Caleb McDaniel’s fine post on how to teach the nineteenth-century American history course has got me thinking about my own survey course. The survey course is designed to introduce students to the major issues in American history from colonization to the present. Anyone who has taught the survey, however, is aware of the ongoing tension between depth and breadth. It is simply impossible to teach the course and achieve the kind of detail and meaning that many teachers hope to leave their students with and at the same time cover all of the standard stops along the way.
I am in the last week of classes and we are only just finishing up the 1960’s and Vietnam. We will finish up the year with a discussion of Nixon and Watergate, the end of the Vietnam War, and the takeover of the U.S. Embassy in Tehran. Unfortunately, we will not have a chance to discuss more recent events. And this is the problem. It seems to me that students need much more coverage of world events and specifically the way in which U.S. policy has contributed to the present state of affairs. When I say contribute I of course mean both positive and negative. I go through this at the end of every year, but I have yet to make any substantial changes to the course. What topics am I willing to give up or minimize? These are tough questions given my interest in the Colonial period through the Civil War. (Such question are irrelevant for AP classes since the curriculum is already to a great extent dictated by the test.)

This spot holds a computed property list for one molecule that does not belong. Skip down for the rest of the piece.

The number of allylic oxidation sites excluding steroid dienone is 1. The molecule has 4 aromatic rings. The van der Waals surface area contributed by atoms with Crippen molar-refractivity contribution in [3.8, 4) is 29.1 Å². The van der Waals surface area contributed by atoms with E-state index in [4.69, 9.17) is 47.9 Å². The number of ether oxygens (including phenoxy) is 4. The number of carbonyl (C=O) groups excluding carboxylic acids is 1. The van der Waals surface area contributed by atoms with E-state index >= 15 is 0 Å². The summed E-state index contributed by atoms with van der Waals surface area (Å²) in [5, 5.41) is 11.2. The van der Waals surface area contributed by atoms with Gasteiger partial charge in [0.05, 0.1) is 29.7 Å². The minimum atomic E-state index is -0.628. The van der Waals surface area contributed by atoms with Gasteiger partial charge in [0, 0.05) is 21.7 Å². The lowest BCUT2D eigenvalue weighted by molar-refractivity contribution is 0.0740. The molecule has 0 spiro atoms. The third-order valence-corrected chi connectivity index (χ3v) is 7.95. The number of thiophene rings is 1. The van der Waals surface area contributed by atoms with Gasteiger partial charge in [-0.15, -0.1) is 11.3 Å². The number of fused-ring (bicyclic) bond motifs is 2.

Ideally I would like to spend the entire second semester (roughly Jan.15 – May 15) on twentieth/twenty-first century history. I see myself in the last week discussing sections of Thomas Friedman’s The World is Flat. I’ve heard that some teachers actually start with the 20th century, proceed forward before going back to the Colonial period. While it may make it easy to ensure coverage of more recent events it does so at the expense of not fully understanding how important modern themes evolved. No, the foundations must be laid at the beginning of the year. How did colonization evolve and why did slavery develop as a labor system – along with it insidious racial component – by the beginning of the 18th century throughout the colonies? So much of American history hinges on a mature discussion of these and other important issues. I simply do not know how students can make sense of complex chain of events without proceeding in chronological order.
If I am going to make these fundamental changes I am going to have to seriously reconsider how I teach some of the more high-profile events in American history. Is my job to prepare students to better understand the world in which they live or is it to provide them with an encyclopedic background of American history? Does a post-September 11th world and the complex issues involved in trying to better understand U.S. Foreign Policy sway the way this problem is framed? While I don’t necessarily believe that this tension between breadth and content is ultimately a mutually exclusive choice, the fact that I have a short amount of time does force the issue. I hope to post more on this issue as I get a better idea of how to proceed. Your advice is always appreciated.